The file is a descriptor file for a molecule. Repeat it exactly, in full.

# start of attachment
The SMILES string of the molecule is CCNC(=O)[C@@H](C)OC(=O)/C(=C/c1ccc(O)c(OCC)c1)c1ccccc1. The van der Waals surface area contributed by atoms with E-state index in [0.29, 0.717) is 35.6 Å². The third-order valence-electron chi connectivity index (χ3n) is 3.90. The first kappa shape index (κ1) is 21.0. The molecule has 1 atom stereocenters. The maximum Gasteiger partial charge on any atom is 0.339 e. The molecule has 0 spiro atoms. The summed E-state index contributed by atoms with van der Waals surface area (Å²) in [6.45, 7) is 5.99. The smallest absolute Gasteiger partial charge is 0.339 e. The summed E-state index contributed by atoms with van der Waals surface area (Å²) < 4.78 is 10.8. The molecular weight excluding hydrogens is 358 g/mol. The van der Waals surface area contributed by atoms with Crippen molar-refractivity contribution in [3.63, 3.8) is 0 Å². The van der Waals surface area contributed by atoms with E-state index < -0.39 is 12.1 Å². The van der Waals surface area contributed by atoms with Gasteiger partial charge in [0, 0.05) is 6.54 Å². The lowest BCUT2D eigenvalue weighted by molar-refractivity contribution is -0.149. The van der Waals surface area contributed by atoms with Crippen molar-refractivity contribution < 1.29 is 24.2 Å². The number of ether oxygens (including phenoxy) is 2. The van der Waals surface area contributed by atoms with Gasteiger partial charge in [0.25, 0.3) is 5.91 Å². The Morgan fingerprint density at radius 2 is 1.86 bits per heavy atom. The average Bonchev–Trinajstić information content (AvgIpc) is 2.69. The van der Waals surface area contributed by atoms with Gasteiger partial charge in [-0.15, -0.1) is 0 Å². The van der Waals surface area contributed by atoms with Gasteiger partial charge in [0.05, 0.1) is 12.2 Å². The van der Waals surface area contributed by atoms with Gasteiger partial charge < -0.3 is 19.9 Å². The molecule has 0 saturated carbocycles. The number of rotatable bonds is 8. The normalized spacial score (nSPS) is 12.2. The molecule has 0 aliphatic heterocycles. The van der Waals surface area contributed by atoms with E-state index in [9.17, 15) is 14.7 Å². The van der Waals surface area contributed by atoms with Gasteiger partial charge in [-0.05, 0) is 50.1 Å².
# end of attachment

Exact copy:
The SMILES string of the molecule is CCNC(=O)[C@@H](C)OC(=O)/C(=C/c1ccc(O)c(OCC)c1)c1ccccc1. The van der Waals surface area contributed by atoms with E-state index in [0.29, 0.717) is 35.6 Å². The third-order valence-electron chi connectivity index (χ3n) is 3.90. The first kappa shape index (κ1) is 21.0. The molecule has 1 atom stereocenters. The maximum Gasteiger partial charge on any atom is 0.339 e. The molecule has 0 spiro atoms. The summed E-state index contributed by atoms with van der Waals surface area (Å²) in [6.45, 7) is 5.99. The smallest absolute Gasteiger partial charge is 0.339 e. The summed E-state index contributed by atoms with van der Waals surface area (Å²) < 4.78 is 10.8. The molecular weight excluding hydrogens is 358 g/mol. The van der Waals surface area contributed by atoms with Crippen molar-refractivity contribution in [3.63, 3.8) is 0 Å². The van der Waals surface area contributed by atoms with E-state index < -0.39 is 12.1 Å². The van der Waals surface area contributed by atoms with Gasteiger partial charge in [0, 0.05) is 6.54 Å². The lowest BCUT2D eigenvalue weighted by molar-refractivity contribution is -0.149. The van der Waals surface area contributed by atoms with Crippen molar-refractivity contribution < 1.29 is 24.2 Å². The number of ether oxygens (including phenoxy) is 2. The van der Waals surface area contributed by atoms with Gasteiger partial charge in [0.25, 0.3) is 5.91 Å². The Morgan fingerprint density at radius 2 is 1.86 bits per heavy atom. The average Bonchev–Trinajstić information content (AvgIpc) is 2.69. The van der Waals surface area contributed by atoms with Gasteiger partial charge in [-0.15, -0.1) is 0 Å². The van der Waals surface area contributed by atoms with Gasteiger partial charge in [0.05, 0.1) is 12.2 Å². The van der Waals surface area contributed by atoms with Gasteiger partial charge < -0.3 is 19.9 Å². The molecule has 0 saturated carbocycles. The number of rotatable bonds is 8. The normalized spacial score (nSPS) is 12.2. The molecule has 0 aliphatic heterocycles. The van der Waals surface area contributed by atoms with E-state index in [9.17, 15) is 14.7 Å². The van der Waals surface area contributed by atoms with Gasteiger partial charge in [-0.05, 0) is 50.1 Å².